Harvey Rosenblum saw all kinds of financial collapses during a 40-year career with the Federal Reserve. His ideas on how to avoid the next one aren’t without some controversy.
This article originally appeared in the April/May 2014 issue of Morningstar magazine.
In 2012, Harvey Rosenblum caused a stir in the typically stolid U.S. Federal Reserve banking system. From his position as the director of research for the Federal Reserve Bank of Dallas, Rosenblum wrote a controversial essay in the agency’s annual report that said the U.S.’s largest banks still posed a grave threat to the economy. Oligopolies, he called them. Rosenblum was trying to point out that just four years after the nation’s financial system almost collapsed, the same financial institutions at the heart of the downturn were still big and getting bigger.
Rosenblum retired last year after 40 years with the Federal Reserve. He now teaches at Southern Methodist University. But he isn’t going quietly into retirement. Rosenblum is still vocal about steps the United States and the world must take to avoid another financial calamity. His ideas will find their way into a forthcoming book. I sat down with Rosenblum on Feb. 20 at the Morningstar Ibbotson Conference in Phoenix. The conversation has been edited for clarity and length.
Francisco Torralba: You’ve done a lot of work with Dallas Federal Reserve president Richard Fisher about the too-big-to-fail problem. Let’s start by defining the problem. What is too-big-to-fail with regard to U.S. banks?
Harvey Rosenblum: The problem is that the public believes, especially after the experience of the past few years, that if a large bank gets into trouble, somehow not only the bank, but its creditors, will get government assistance. In the case of some of the largest banks in 2008 and 2009, it was truly extraordinary government assistance that came to the fore to protect the bank, its shareholders to some extent, and creditors to an enormous extent.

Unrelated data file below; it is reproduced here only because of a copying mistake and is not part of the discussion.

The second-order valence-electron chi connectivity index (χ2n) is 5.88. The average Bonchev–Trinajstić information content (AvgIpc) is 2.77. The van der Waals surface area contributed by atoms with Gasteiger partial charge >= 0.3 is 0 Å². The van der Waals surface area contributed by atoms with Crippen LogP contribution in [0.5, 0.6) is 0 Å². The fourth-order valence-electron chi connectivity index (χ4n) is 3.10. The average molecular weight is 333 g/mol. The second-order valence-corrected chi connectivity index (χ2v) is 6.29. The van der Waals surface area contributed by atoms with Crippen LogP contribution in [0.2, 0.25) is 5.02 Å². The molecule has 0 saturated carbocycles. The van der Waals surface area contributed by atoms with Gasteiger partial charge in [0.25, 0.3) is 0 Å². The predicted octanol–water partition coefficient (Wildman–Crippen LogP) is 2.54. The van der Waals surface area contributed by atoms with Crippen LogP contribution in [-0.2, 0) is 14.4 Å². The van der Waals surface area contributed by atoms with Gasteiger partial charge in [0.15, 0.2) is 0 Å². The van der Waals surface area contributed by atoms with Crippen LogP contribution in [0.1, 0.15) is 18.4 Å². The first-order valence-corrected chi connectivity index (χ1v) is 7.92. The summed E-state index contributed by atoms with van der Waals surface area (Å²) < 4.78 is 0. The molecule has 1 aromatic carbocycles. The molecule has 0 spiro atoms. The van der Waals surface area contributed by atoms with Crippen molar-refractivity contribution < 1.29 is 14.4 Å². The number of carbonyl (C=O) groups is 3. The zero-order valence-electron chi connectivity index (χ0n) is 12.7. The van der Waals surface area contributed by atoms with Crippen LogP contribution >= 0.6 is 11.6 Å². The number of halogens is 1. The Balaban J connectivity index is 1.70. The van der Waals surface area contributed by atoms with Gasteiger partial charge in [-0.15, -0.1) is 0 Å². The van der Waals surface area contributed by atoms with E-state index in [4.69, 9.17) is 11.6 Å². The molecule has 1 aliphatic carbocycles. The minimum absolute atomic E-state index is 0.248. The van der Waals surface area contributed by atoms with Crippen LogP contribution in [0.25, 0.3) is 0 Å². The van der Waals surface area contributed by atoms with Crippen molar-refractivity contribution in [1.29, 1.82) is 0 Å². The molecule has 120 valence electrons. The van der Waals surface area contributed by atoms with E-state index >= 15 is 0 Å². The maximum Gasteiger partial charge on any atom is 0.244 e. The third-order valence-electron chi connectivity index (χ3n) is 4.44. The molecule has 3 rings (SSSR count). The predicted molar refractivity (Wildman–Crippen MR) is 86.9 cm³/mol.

Assets continue to pile up in the large banks at the expense of assets going to more efficient, smaller banks that do most of the lending in our economy. The largest banks in recent years have diversified away from lending and have become casinos operating extensively in the derivatives markets, investment banking, and a number of other things. “Casinos” is too harsh a word, perhaps. But they are risk-taking traders. Their lending to the economy is a much smaller proportion of their asset base than it’s ever been before.
I have nothing against them doing those businesses. What bothers me is when they engage in those businesses with the belief that if they get into trouble somehow the public safety net is there to protect them.
The ‘Too-Big-to-Fail’ Subsidy
Torralba: From reading the papers and speeches that you and Fisher have given, I gleaned that there are two problems here with too-big-to-fail. One is this implicit guarantee leads to excessive risk taking and concentration of risk. The other problem is that it’s unfair to the smaller banks, which don’t have the same implicit guarantee and, therefore, operate at a disadvantage. Would you say that that’s a fair statement?